ARLINGTON, Va. – Va. 7 between Alexandria and Tysons in Virginia is a heavily congested corridor with about 62,000 vehicles on a typical workday. Now a Transit Alternatives Study is underway to analyze how mass transit could help drivers.
“We want to figure out how to solve the congestion issue on Route 7. How do people who reside or work on Route 7 think we can solve the problem? Public input is important,” said Mariela Garcia-Colberg, project manager of the Route 7 Corridor Transit Alternatives Study for the Northern Virginia Transportation Commission.
“I totally understand it. I don’t like driving on Route 7. It is difficult to get from one place to the next. So this is why we want to do the study,” she said.
Among the options being considered are bus-rapid transit, rapid buses, light rail and streetcars.
Bus-rapid transit refers to buses with dedicated lanes that regular cars cannot use, thus bypassing normal traffic on the road.
Montgomery County, Md., is currently exploring a bus-rapid transit system as well. Public hearings on a bus-rapid transit network will be held in September. Rapid transit is often called BRT-lite (Bus Rapid Transit lite) with the same features, except no dedicated bus lanes.
Light rail and streetcars are similar in concept with overhead electrical connections and tracks for the trolley or train car to ride along. Streetcars typically ride with normal traffic, whereas light rail tends to have dedicated lanes or tracks.
One of the biggest challenges along Va. 7 is the right-of-way as there isn’t that much room left to widen roads or add new lanes for transit.
“The physical constraints are our biggest obstacle. In phase two, we will study whether there’s enough right-of-way to have dedicated lanes for some of these alternatives. We will do a deeper analysis of each mode, the costs of each, the environmental impact, and the impact to the communities in the area,” said Garcia- Colberg.
Typically, bus-rapid transit is far cheaper than light rail or streetcars because tracks and electrical equipment are not necessary.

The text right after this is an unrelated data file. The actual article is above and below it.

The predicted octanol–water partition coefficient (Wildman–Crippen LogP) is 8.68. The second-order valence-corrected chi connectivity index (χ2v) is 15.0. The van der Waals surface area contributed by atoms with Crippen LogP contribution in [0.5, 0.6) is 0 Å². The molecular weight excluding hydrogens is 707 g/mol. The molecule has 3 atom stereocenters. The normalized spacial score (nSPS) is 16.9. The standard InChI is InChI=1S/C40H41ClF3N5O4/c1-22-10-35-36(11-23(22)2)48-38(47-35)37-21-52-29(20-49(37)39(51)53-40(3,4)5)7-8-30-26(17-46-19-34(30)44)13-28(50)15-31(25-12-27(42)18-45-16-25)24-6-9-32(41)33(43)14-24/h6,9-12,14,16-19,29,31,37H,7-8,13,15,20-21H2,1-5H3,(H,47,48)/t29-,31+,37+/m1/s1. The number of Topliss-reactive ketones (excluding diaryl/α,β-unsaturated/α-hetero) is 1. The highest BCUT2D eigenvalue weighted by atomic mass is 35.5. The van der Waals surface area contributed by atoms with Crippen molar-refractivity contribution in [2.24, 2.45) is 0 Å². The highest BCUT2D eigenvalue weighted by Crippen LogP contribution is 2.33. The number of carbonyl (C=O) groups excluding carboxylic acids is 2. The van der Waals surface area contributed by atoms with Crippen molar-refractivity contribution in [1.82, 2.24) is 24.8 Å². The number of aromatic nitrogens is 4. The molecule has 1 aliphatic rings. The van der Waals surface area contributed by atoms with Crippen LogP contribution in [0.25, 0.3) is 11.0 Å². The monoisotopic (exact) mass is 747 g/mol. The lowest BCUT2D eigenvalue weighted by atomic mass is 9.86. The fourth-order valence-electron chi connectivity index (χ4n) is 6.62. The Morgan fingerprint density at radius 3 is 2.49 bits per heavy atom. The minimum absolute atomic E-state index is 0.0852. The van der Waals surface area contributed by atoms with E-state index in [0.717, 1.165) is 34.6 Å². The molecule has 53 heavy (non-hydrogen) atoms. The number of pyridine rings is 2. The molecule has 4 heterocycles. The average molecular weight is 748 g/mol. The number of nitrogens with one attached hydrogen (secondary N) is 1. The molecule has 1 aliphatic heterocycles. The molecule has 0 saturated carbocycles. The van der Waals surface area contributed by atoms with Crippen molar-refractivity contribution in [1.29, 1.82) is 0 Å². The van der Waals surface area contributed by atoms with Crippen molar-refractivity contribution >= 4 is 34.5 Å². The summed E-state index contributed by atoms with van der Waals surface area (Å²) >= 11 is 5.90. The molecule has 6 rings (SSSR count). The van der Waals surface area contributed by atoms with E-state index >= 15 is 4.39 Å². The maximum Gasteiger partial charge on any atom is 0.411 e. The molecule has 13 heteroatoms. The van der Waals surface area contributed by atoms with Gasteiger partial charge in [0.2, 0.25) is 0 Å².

Cost is at the center of the debate over the transit future along Columbia Pike in Arlington. Opponents argue that streetcars cost $250 million, whereas bus-rapid transit would cost only $50 million.
But supporters like Arlington Board Chair Walter Tejada believe streetcars will attract more passengers and spur economic development. Similar conversations will be likely over the next 18 months along Va. 7.
But Danny Cook of Oakton, Va., doesn’t believe dedicated lanes for buses, streetcars or light-rail trains is the right approach, even though he is frustrated about traffic on Va. 7.
“If you’re going to build a whole new lane of traffic, then why not open that up to everyone and eliminate even more traffic. It’s great to have a dedicated lane, but is it better than opening it up to everyone? I’m not sure it’ll have a big impact for drivers,” he says.
Fairfax County Board of Supervisors Chair Sharon Bulova agrees transit must be an integral part of the solution. She’s a member of the NVTC and most of the corridor in the study is in Fairfax County.
“The solution to transportation is a mosaic of solutions. We want to pull the pieces together, so that someone, for example, can use a rapid bus to get to the Silver Line,” she says.
“Every time we widen a road, anywhere in Fairfax County, we need to look at transit alternatives to see how they can help solve congestion.”
A public meeting will be held from 7 p.m. to 9 p.m. on Sept. 18 at the Skyline 7 building at 5275 Leesburg Pike in Falls Church.
A final report with recommendations could be finished in late 2014.